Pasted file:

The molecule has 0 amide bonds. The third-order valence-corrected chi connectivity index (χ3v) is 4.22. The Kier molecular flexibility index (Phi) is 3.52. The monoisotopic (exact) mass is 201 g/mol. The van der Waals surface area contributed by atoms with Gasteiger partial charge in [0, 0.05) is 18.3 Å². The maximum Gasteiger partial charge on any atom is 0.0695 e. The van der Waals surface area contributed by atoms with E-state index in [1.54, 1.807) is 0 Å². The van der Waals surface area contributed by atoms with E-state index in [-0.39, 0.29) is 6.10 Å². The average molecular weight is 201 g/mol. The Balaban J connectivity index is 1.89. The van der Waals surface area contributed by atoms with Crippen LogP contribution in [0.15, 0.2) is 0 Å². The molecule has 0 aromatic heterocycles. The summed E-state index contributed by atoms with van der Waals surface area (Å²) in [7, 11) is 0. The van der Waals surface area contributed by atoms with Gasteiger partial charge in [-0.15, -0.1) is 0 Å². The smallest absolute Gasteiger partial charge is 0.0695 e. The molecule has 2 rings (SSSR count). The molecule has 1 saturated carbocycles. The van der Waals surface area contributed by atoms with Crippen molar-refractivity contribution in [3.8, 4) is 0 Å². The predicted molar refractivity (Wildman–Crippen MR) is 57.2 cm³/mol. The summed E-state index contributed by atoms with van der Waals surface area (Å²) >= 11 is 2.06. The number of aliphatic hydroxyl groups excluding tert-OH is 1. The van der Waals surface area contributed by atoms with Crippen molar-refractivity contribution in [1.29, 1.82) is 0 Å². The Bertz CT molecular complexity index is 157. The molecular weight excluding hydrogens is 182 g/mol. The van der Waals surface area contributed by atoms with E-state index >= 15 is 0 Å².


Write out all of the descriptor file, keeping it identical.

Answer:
The molecule has 0 amide bonds. The third-order valence-corrected chi connectivity index (χ3v) is 4.22. The Kier molecular flexibility index (Phi) is 3.52. The monoisotopic (exact) mass is 201 g/mol. The van der Waals surface area contributed by atoms with Gasteiger partial charge in [0, 0.05) is 18.3 Å². The maximum Gasteiger partial charge on any atom is 0.0695 e. The van der Waals surface area contributed by atoms with E-state index in [1.54, 1.807) is 0 Å². The van der Waals surface area contributed by atoms with E-state index in [-0.39, 0.29) is 6.10 Å². The average molecular weight is 201 g/mol. The Balaban J connectivity index is 1.89. The van der Waals surface area contributed by atoms with Crippen LogP contribution in [0.15, 0.2) is 0 Å². The molecule has 0 aromatic heterocycles. The summed E-state index contributed by atoms with van der Waals surface area (Å²) in [7, 11) is 0. The van der Waals surface area contributed by atoms with Gasteiger partial charge in [-0.15, -0.1) is 0 Å². The smallest absolute Gasteiger partial charge is 0.0695 e. The molecule has 2 rings (SSSR count). The molecule has 1 saturated carbocycles. The van der Waals surface area contributed by atoms with Crippen molar-refractivity contribution in [3.8, 4) is 0 Å². The predicted molar refractivity (Wildman–Crippen MR) is 57.2 cm³/mol. The summed E-state index contributed by atoms with van der Waals surface area (Å²) >= 11 is 2.06. The number of aliphatic hydroxyl groups excluding tert-OH is 1. The van der Waals surface area contributed by atoms with Crippen molar-refractivity contribution in [1.29, 1.82) is 0 Å². The Bertz CT molecular complexity index is 157. The molecular weight excluding hydrogens is 182 g/mol. The van der Waals surface area contributed by atoms with E-state index >= 15 is 0 Å².